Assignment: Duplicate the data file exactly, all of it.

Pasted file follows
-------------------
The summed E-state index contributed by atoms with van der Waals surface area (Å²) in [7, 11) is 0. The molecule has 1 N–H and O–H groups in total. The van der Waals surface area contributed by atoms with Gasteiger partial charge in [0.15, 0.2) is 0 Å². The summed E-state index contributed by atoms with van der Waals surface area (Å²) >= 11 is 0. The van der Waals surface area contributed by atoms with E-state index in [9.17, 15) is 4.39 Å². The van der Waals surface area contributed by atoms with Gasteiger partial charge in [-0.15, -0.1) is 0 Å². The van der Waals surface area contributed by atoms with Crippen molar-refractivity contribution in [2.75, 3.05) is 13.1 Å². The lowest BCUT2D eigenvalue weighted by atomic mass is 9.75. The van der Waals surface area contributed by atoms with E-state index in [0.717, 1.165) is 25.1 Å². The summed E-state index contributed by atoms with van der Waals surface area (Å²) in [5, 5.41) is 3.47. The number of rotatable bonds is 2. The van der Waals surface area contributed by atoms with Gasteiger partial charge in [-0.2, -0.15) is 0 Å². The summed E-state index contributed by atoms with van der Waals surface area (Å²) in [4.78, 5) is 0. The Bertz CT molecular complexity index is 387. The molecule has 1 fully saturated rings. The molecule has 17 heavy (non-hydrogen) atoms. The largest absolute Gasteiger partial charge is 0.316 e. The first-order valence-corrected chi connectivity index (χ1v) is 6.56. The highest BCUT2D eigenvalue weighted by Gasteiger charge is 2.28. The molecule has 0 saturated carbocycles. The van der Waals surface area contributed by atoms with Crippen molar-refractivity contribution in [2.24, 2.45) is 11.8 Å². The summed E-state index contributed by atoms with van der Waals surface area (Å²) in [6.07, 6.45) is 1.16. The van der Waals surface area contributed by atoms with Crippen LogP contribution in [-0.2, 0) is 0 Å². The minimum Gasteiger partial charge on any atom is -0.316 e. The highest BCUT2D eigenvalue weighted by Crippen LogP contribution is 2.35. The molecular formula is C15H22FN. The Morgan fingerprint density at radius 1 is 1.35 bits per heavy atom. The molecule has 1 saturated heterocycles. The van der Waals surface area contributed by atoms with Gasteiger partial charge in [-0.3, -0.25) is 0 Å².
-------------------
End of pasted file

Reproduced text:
The summed E-state index contributed by atoms with van der Waals surface area (Å²) in [7, 11) is 0. The molecule has 1 N–H and O–H groups in total. The van der Waals surface area contributed by atoms with Gasteiger partial charge in [0.15, 0.2) is 0 Å². The summed E-state index contributed by atoms with van der Waals surface area (Å²) >= 11 is 0. The van der Waals surface area contributed by atoms with E-state index in [9.17, 15) is 4.39 Å². The van der Waals surface area contributed by atoms with Gasteiger partial charge in [-0.15, -0.1) is 0 Å². The van der Waals surface area contributed by atoms with Crippen molar-refractivity contribution in [2.75, 3.05) is 13.1 Å². The lowest BCUT2D eigenvalue weighted by atomic mass is 9.75. The van der Waals surface area contributed by atoms with E-state index in [0.717, 1.165) is 25.1 Å². The summed E-state index contributed by atoms with van der Waals surface area (Å²) in [5, 5.41) is 3.47. The number of rotatable bonds is 2. The van der Waals surface area contributed by atoms with Gasteiger partial charge in [-0.2, -0.15) is 0 Å². The summed E-state index contributed by atoms with van der Waals surface area (Å²) in [4.78, 5) is 0. The Bertz CT molecular complexity index is 387. The molecule has 1 fully saturated rings. The molecule has 17 heavy (non-hydrogen) atoms. The largest absolute Gasteiger partial charge is 0.316 e. The first-order valence-corrected chi connectivity index (χ1v) is 6.56. The highest BCUT2D eigenvalue weighted by Gasteiger charge is 2.28. The molecule has 0 saturated carbocycles. The van der Waals surface area contributed by atoms with Crippen molar-refractivity contribution in [2.24, 2.45) is 11.8 Å². The summed E-state index contributed by atoms with van der Waals surface area (Å²) in [6.07, 6.45) is 1.16. The van der Waals surface area contributed by atoms with Crippen LogP contribution in [-0.2, 0) is 0 Å². The minimum Gasteiger partial charge on any atom is -0.316 e. The highest BCUT2D eigenvalue weighted by Crippen LogP contribution is 2.35. The molecular formula is C15H22FN. The Morgan fingerprint density at radius 1 is 1.35 bits per heavy atom. The molecule has 1 saturated heterocycles. The van der Waals surface area contributed by atoms with Gasteiger partial charge in [-0.3, -0.25) is 0 Å².